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Species properties

The rmg.species attribute is a list of dictionaries, each defines a chemical species. The following are possible keys and corresponding values for each species dictionary:

  • label (str, required): The species label.
  • concentration (Union[float, Tuple[float, float]]): Concentration units are mole fraction for gas phase and mol/cm3 for liquid phase. Defaults to 0. A concentration range can also be specified (a length-2 tuple).
  • smiles (str): The SMILES representation.
  • inchi (str): The InChI representation.
  • adjlist (str): The RMG adjacency list representation.
  • reactive (bool): Whether the species is treated by RMG as reactive. Default: True.
  • observable (bool): Whether the species should be used as an observable for both SA and UA. Default: False.
  • SA_observable (bool): Whether the species should be used as an observable for SA. Default: False.
  • UA_observable (bool): Whether the species should be used as an observable for UA. Default: False.
  • constant (bool): Whether the species concentration should remain constant throughout the simulation and model generation. Default: False.
  • balance (bool): Whether this is a balance species. Default: False.
  • solvent (bool): Whether this species should be used as the solvent in RMG. Can only be set to True for liquid phase simulations. Default: False.
  • xyz (list): Optional 3D coordinates for a species. Entries could be either string representation, ARC dictionary representation, or a file from which the coordinates could be parsed (either an XYZ file format or a supported ESS input/log file).
  • seed_all_rads (List[str]): The types of radical derivatives to add to the RMG input file for the species. Helpful for solving orphan radical issues early on in the model generation. Recommended for the main molecule undergoing oxidation/pyrolysis. Optional types are: 'radical' for simple R., 'alkoxyl' for RO., 'peroxyl' for ROO.


Either smiles, inchi, or adjlist must be specified for each species.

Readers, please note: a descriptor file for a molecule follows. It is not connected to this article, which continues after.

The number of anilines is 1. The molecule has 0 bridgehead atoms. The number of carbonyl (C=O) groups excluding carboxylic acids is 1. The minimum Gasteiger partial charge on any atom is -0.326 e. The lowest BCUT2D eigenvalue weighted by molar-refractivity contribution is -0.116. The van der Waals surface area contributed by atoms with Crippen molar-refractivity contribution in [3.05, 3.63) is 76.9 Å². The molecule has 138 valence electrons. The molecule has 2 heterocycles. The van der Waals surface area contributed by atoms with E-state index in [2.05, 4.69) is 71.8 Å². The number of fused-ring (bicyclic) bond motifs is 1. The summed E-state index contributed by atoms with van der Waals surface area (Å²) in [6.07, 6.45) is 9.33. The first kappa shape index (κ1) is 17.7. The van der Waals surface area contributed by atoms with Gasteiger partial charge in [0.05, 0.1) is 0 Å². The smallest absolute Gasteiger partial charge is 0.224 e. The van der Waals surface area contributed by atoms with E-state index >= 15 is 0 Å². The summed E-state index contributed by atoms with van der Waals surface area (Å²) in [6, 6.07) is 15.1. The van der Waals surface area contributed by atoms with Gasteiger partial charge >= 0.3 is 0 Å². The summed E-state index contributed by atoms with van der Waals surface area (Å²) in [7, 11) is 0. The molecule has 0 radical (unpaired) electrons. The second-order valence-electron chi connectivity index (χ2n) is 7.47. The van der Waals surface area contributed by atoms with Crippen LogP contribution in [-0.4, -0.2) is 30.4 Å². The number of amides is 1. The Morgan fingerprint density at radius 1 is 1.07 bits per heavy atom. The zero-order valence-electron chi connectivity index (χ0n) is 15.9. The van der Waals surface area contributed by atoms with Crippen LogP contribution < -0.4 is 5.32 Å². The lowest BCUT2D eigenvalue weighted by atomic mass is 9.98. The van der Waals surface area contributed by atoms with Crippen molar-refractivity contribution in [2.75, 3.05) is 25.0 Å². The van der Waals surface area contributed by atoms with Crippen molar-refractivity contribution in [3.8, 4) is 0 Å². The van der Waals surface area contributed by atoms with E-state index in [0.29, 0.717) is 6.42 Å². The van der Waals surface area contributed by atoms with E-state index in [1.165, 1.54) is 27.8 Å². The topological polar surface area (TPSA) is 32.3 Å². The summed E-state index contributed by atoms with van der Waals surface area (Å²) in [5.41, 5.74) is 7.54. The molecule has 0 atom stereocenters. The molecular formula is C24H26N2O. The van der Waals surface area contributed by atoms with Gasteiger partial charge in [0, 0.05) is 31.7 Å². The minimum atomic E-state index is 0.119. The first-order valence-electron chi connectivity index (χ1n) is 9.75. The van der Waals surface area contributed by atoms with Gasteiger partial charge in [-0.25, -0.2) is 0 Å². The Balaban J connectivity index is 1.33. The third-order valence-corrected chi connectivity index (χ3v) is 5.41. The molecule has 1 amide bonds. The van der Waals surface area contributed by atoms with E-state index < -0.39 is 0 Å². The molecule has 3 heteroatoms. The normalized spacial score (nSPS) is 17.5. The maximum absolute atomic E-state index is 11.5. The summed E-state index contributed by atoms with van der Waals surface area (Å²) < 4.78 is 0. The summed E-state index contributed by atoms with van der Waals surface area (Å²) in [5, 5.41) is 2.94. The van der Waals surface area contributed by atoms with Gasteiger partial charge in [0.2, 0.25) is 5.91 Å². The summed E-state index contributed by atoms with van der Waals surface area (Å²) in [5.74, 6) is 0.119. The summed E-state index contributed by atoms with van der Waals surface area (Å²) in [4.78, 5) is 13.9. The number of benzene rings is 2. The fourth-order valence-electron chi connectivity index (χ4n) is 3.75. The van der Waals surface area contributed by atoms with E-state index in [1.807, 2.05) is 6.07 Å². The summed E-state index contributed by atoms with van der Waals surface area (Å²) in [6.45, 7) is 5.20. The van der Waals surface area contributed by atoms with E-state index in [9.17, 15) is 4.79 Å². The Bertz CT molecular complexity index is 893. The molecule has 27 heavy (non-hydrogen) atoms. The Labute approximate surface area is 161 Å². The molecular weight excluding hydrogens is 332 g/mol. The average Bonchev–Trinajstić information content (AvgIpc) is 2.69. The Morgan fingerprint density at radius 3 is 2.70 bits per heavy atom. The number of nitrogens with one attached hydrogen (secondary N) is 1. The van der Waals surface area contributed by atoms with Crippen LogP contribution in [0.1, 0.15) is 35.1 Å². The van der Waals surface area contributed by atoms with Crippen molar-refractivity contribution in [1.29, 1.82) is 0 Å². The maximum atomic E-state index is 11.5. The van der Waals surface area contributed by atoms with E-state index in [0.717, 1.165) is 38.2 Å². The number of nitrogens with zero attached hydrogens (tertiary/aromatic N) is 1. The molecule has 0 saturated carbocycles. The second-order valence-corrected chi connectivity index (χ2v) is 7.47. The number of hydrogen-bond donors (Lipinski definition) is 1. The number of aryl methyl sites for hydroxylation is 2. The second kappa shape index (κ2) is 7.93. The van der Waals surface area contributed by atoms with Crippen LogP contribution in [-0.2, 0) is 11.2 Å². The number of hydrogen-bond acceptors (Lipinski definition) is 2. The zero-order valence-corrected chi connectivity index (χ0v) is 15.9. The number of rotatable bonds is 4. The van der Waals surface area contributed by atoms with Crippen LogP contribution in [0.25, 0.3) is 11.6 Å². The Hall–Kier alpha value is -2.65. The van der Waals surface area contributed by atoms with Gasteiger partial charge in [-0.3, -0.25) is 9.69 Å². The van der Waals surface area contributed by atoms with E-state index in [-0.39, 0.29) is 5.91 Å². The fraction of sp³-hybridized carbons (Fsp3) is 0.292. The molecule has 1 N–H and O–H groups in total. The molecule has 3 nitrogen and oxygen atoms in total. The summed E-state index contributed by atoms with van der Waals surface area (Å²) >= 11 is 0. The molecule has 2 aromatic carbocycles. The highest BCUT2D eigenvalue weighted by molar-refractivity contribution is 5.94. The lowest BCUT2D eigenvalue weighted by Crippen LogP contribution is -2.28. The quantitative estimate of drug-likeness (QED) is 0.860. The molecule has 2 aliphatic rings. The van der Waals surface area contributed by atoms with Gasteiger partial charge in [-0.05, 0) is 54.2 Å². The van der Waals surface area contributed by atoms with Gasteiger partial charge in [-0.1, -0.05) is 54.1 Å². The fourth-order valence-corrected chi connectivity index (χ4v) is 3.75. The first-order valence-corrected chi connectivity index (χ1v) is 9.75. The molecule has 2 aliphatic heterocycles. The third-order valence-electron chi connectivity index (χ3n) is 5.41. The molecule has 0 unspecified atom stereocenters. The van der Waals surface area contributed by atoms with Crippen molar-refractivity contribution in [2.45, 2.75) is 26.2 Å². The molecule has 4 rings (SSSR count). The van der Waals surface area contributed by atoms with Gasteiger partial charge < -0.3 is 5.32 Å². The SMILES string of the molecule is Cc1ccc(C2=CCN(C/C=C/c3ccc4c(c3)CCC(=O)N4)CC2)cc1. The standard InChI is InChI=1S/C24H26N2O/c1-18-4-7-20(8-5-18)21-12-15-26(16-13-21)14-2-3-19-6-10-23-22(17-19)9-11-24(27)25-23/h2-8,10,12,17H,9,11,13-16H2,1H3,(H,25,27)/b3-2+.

T3 includes the common RMG reactors. Note that the reactor names have been changed to explicitly represent their primary properties. The supported RMG reactors are:

  • gas batch constant T P which corresponds to the RMG simpleReactor
  • liquid batch constant T V which corresponds to the RMG liquidReactor


The RMG reactors are only used for model generation. The simulation is done using the reactor specified in the corresponding simulation adapter which may be different if the simulation adapter is not RMG.

Save an input file from the API

Saving an input file using the Python documentation may come handy in many cases, since often it is easier to define parameters using Python and auto-complete tools rather than hand-typing a YAML format.

To do this, define a T3 object like you would as if running using the API. However, instead of executing it, call write_t3_input_file. Here's an example:

from t3 import T3

rmg_args = {'database': {'thermo_libraries': ['primaryThermoLibrary',
                         'kinetics_libraries': ['BurkeH2O2inN2']},
            'species': [{'label': 'H2',
                         'smiles': '[H][H]',
                         'concentration': 0.67},
                        {'label': 'O2',
                         'smiles': '[O][O]',
                         'concentration': 0.33}],
            'reactors': [{'type': 'gas batch constant T P',
                          'T': 1000,
                          'P': 1,
                          'termination_conversion': {'H2': 0.9},